If the user name isn't already registered, passwd prompts you for account information, such as the user's group list, home directory, and login shell. The /etc/default/passwd configuration file specifies the rules that determine the defaults for new accounts. For more information, see the description of this file in the documentation for passwd.
The prompts include:
|The passwd utility doesn't add the new user to the group's entry in the /etc/group file; you need to do that manually using a text editor. See “Defining Groups” for more details.|
|You can specify any program as the login shell, but you can't pass command-line arguments to it. Also, the phlogin2 or phlogin graphical login fails if the login shell is anything but a POSIX-compatible shell.|
Instead of specifying a custom program within the account entry, you should customize the user's .profile file in their home directory; /bin/sh runs this profile automatically when it starts up. For more information, see Configuring Your Environment.
Instead of removing a user, you can disable the account by using the passwd utility to change the account's password. In this way, you can tell which system resources the former user owned, since the user ID-to-name translation still works. When you do this, the passwd utility automatically handles the necessary locking and unlocking of the account database.
If you ever need to log into that account, you can either use the su (“switch user”) utility to switch to that account (from root), or log in to the account. If you forget the password for the account, remember that the root user can always change it.
What should you do with any resources that a former user owned? Here are some of your options:
find / -user user_name_or_ID -chown new_username
find / -user user_name_or_ID | pax -wf archivefile
find / -user user_name_or_ID -remove!
|If you remove a user's account in the account database but don't remove or change the ownership of their files, it's possible that a future account may end up with the same numeric user ID, which would make the new user the owner of any files left behind by the old one.|
A user's account entry in /etc/passwd solely determines which group the user is part of on logging in, while the groups a user is named in within the /etc/group file solely determine the groups the user may switch to after logging in (see the newgrp utility). As with user names and IDs, the numeric effective group ID of a running program determines its access to resources.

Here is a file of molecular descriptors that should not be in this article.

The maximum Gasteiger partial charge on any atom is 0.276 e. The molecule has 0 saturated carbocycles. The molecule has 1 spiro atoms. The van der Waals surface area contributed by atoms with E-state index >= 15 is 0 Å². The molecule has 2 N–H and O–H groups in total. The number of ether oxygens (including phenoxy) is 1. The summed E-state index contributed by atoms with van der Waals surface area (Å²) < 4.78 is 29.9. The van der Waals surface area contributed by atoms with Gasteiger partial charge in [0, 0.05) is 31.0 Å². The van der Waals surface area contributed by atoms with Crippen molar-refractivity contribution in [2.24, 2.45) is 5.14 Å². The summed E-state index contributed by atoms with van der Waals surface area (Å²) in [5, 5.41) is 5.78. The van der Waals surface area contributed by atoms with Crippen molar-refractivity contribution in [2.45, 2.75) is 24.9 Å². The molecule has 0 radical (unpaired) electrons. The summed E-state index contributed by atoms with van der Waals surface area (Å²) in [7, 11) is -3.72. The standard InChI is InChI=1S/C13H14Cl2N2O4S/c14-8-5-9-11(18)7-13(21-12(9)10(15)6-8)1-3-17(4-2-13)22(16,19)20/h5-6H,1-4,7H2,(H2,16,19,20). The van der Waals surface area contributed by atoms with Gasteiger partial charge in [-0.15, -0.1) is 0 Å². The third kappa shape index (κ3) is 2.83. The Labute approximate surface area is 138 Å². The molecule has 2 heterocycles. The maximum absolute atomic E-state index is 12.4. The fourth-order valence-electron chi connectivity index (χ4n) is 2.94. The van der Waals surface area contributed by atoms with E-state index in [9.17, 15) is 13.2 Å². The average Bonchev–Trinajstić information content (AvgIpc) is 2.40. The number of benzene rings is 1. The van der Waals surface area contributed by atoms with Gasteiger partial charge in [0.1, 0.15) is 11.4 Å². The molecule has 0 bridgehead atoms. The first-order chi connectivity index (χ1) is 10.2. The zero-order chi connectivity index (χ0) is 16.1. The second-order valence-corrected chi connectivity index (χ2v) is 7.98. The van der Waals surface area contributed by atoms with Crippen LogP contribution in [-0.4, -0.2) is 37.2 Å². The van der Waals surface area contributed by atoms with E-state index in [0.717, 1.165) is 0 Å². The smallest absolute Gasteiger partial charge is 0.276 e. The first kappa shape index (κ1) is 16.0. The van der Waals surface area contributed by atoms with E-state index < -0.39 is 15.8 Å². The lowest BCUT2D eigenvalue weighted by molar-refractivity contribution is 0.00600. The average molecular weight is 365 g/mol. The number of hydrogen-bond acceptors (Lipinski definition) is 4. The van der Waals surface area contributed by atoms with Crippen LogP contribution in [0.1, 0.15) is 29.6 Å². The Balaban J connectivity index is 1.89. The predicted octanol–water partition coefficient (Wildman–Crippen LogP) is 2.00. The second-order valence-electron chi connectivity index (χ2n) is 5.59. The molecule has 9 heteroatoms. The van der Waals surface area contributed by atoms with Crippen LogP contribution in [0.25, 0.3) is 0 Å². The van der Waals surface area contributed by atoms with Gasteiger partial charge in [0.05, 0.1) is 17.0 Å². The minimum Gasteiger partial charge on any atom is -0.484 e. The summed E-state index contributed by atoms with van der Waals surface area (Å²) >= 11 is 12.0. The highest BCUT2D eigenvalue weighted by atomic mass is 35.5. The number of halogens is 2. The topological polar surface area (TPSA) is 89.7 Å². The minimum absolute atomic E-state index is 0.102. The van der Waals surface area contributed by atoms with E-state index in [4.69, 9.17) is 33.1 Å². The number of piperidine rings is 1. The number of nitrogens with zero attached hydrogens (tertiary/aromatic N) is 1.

For example, if you have a team of people that require access to /home/projects on the system, but you don't want the other users to have access to it, do the following:
chgrp -R projects /home/projects chmod -R g+rw /home/projects
chmod -R o-rwx /home/projects
For more details on permissions, see “File ownership and permissions” in Working with Files.
For more information about the fields, see “/etc/group,” earlier in this chapter.
|Do this work at a time when the system is idle. As your text editor writes the /etc/group file back, any application or utility that's trying to simultaneously read the /etc/group file (e.g. ls -l, newgrp) might not function correctly.|
Each time you add a new user to a group (e.g. when you use passwd to create a new user account), you need to edit the /etc/group file and add the user to the appropriate group entry. For instance, if you have an existing group techies and want to add zeke to the group, change:
You should do this at a time when you're certain no users or programs are trying to use the /etc/group file.
Here are some problems you might encounter while working with passwords and user accounts:
If the system crashes during the update, and /etc/.pwlock still exists, passwd refuses to work until the system administrator removes the file.
If the password files are left in an inconsistent state as a result of the crash, the system administrator should also copy the backup files, /etc/oshadow and /etc/opasswd, to /etc/shadow and /etc/passwd to prevent additional problems.
In either case, see your system administrator for help.
To avoid giving clues to unauthorized users, login doesn't tell you whether it's the user name or the password that's wrong. If you can't resolve the problem yourself, your system administrator (root user) can set a new password on your account.
This symptom can also occur if one or more password-related files are missing. If the system administrator is in the middle of updating the files, it's possible that its absence will be temporary. Try again in a minute or two if this might be the case. Otherwise, see your system administrator for help.
If you are the system administrator and can't access the system, try accessing it from another Neutrino machine using Qnet, from a development machine using the qconn interface, or boot and run from the installation CD-ROM to gain shell access to examine and repair the necessary files.